Ashley Robertson with Fort Boise Produce in Parma, ID, told us Oct. 3 harvest has about three more weeks before finish. “The crop looks really good,” she said. “There’s good sizing and quality.” Ashley said Fort Boise has been moving all sizes and colors, with jumbo and medium yellows seeing the strongest demand. She commented that this week has been quieter this week than the past few, but she noted that’s not unusual for this time of year.
Chris Woo with Owyhee Produce in Nyssa, OR, told us on Oct. 3 Owyhee is “conservatively 75-80 percent picked up.” He said, “There are some big sizes being put away, and it’s very good quality. It’s really some of the best onions I’ve seen being stored in a long time.” Owyhee is shipping all sizes and colors, and Chris concurred with his Treasure Valley neighbors that the market is “a little weaker this week.” Transportation, he said, is “tough and expensive.” But he said Wednesday was “a clear and beautiful day, and we couldn’t ask for better storage weather.”
Grant Kitamura with Baker & Murakami Produce Co.in Ontario, OR, reported this week on the status of the storage crop both for Baker & Murakami and for the region in general. “Our operation is about two-thirds complete,” he said. “There is rain predicted for the weekend, but that really is not a huge concern. We are on track to finish around Oct. 15.” Grant said the Treasure Valley is looking at a normal size crop this season. “We have a larger crop than last year, but I would say it is definitely not like two years ago,” he said. “I have a pretty good feel for it, because we have growers that stretch from one end of the valley to the other in both Idaho and Oregon, and I have had a chance to look at a lot of fields. From what I’ve seen, there was a wide variety of stands that produced an equally wide a variety of yields. Some fields came in with high volumes and some with extremely low volumes. Of course, timing is everything when you are evaluating stocks on hand, but we should have enough to adequately take care of our customers for the season. I also want to add, no matter what the yield size is, previous reports are entirely true: This crop has excellent quality! There is no doubt about that.”
Trish Lovell at Curry and Co. in Brooks said on Oct. 3, “We have finished harvest here on the Westside. We had very minimal weather issues to deal with this year. Normally, we are fighting the rain and hurrying to get all under cover.” Trish went on to say, “Movement has been good, especially on reds. Yellows and whites are a bit slower. Yellow movement slowing down has much to do with harvest. Once all the onions are in storage, we should see pricing and demand firm up.”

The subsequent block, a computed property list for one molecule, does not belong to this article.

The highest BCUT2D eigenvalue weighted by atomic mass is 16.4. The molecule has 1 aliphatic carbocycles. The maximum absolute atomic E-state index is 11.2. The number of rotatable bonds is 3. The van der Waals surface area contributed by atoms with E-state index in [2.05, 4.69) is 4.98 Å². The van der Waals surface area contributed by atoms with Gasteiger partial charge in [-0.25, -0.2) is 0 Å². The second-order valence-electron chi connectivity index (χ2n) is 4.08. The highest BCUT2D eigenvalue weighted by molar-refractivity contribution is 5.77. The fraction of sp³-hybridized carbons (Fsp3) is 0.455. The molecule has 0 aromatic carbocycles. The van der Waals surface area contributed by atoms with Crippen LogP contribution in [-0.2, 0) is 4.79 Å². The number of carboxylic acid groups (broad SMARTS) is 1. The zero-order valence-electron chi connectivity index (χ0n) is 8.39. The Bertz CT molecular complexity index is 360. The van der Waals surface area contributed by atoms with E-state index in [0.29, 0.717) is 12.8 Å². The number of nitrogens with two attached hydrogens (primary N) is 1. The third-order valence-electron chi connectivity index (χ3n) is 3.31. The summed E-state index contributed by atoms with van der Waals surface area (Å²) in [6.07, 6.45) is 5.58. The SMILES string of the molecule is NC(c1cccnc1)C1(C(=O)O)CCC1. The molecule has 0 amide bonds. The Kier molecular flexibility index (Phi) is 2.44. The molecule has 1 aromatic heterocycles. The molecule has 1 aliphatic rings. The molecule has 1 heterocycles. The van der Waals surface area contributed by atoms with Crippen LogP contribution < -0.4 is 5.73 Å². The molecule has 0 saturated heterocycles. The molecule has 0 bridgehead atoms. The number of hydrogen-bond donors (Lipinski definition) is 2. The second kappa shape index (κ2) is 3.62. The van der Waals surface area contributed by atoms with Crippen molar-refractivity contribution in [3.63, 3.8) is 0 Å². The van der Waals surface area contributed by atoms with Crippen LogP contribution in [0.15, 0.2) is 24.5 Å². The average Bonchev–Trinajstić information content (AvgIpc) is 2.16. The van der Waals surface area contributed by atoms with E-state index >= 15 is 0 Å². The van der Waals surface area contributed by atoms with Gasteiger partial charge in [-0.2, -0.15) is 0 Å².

Jason Vee with Vee’s Marketing in Superior, WI (OB: It’s much easier to spell than Lake Nebagamon…), came in with this report on Oct. 3: “It’s our first week in our new office in Superior, WI. That’s been a challenge. I had a lot of trouble switching the phone lines, even though we did all the infrastructure a month ago. On Sunday this week, while talking with the person handling my fourth request in three days to switch my lines over, I started to lose my cool. He says to me, ‘Mr. Vee, it looks like we have tried to reach you several times.’ I reply, ‘Are you trying to call me several times on the exact line I keep requesting to change over to a new physical location?’ There is a long pause and he mutters, ‘Well, this is embarrassing.’”
Jason added, “On the onion front, yellows are the weakest. During my day-to-day, Washington is blaming Idaho and Idaho is blaming Washington. I did hear a stupidly low number on a delivered jumbo yellow to New York that I couldn’t honor if I started with $0.00 FOB. But those are harvest deals. Places get long, and sometimes that requires open sales.”
He said, “Medium yellows seem to be moving better than jumbo yellows. That gets attributed to the fair demand for consumer packs on mediums, but also some sheds are coming up with more size in the Northwest than they are used to. So, we are seeing more jumbo yellows than medium yellows in the profile.” And, he said, “There was a slight downward market correction on whites. Otherwise, reds, whites and sweets are stable for now.”
Texas Rio Grande Valley:
Don Ed Holmes with The Onion House in Weslaco said on Oct. 3 his crews would start planting in the Rio Grande Valley today, Oct. 4.
Don Ed Holmes with The Onion House in Weslaco, TX, said the Tampico, Mexico, planting continues. “Our guys are getting close to finishing planting,” he said. “They’ve had some showers there.” He noted, “All those onions are generally February and March sweets.”
Featured Image: Kitamura Farms yellow onions in harvest near Ontario, OR on October 3, 2018. Courtesy of Grant Kitamura.